The documentary shows the team’s coach introducing Farkhunda Muhtaj, an Afghan soccer player living in Canada, into the group chat. Muhtaj had volunteered to help the team get out of the country, guided, she says, by US intelligence officials. The film shows the players sending Muhtaj the documents she needs to coordinate their evacuation, and Muhtaj sending them GPS coordinates for where they need to go. After several failed attempts to get out of the country, the anxious and exhausted teenagers drive with their families nine hours out of Kabul to another region, Mazar-i-Sharif. After the group spends 21 days hiding in a safe house, Muhtaj finally gets them on a plane to Portugal, where they, and their families, have been offered asylum. Many of the girls have continued playing soccer. But because the Taliban won’t let them play under the Afghan flag, they now play under the name Ayenda FC [football club].

The film demonstrates a lot of WhatsApp features, including the ability to send documents and voice notes. But no one utters the word “encryption” or talks about the laws being debated thousands of miles away. Instead the message is implicit: The team felt safe exchanging messages on WhatsApp because the app is encrypted. “Throughout the whole operation, if anything was intercepted it would have put the lives of [the team and] the family members at risk,” says Muhtaj, speaking to WIRED. In addition to keeping their escape plans secret from the Taliban, it was also essential to keep their documents secure. With thousands of people panicking in response to the Taliban takeover and trying to get out of the country, identity theft was a real problem, she says.

WhatsApp sidesteps any references to the online safety bill in the film; Muhtaj told WIRED that she was unaware of the proposed legislation. And the debate around the bill hinges on technical details that are difficult for the average person to parse. Child protection groups in favor of the bill, like the UK’s NSPCC, say it’s possible to use technology to detect child sexual abuse material in apps like WhatsApp without undermining privacy. Critics insist that such technology is—and always will be—technically impossible. One of those critics, Meredith Whittaker, president of the Signal Foundation, has described suggestions that encrypted apps can employ client-side scanning while upholding current levels of privacy as “magical thinking.”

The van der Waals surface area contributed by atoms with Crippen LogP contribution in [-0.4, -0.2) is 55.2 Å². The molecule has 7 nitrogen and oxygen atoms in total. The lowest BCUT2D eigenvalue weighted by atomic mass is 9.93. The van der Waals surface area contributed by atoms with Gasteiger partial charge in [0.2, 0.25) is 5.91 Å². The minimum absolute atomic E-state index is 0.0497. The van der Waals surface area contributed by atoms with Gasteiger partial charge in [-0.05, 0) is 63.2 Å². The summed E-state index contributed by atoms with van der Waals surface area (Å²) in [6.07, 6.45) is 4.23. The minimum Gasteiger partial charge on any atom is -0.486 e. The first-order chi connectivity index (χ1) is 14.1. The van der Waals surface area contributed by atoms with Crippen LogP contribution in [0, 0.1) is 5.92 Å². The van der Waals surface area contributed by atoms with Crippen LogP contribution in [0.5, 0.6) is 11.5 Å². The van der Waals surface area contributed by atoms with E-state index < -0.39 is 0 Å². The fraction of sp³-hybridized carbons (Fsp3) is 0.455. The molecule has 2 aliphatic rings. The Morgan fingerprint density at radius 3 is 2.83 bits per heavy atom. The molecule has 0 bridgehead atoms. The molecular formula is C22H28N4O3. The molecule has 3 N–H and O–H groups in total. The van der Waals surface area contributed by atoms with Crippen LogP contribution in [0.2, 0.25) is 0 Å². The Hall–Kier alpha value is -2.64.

The debate around many of these bills, including in Britain, is heated and emotional. Politicians in favor of reform have been describing in visceral detail how children suffer when child sexual abuse material is traded over encrypted apps. Now WhatsApp is giving faces to people who benefit from privacy assurances—albeit under extreme circumstances. “What happens in the UK will have ripple effects globally,” says Afsaneh Rigot, a senior researcher at digital rights group Article 19 who has been working with WhatsApp to talk to journalists about the cybersecurity significance of the film. She argues that if the UK has created backdoors into WhatsApp, regimes like the Taliban will try to justify doing the same. “Depending on what will happen in the UK, different regimes like the Taliban will say, “Well if, [the UK] have these backdoors for access then why shouldn’t we?” And it’s hard to argue with that.”

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This article was originally published on WIRED. double-think is a platform committed to broadening access to high-quality journalism, and we encourage you to engage with the original piece on the WIRED website. Our goal is to spotlight top-tier news and features from global leaders in reporting. We do not claim any ownership or authorship of the original work. If you enjoyed this piece, please consider supporting WIRED directly by subscribing or visiting their website. Thank you for reading.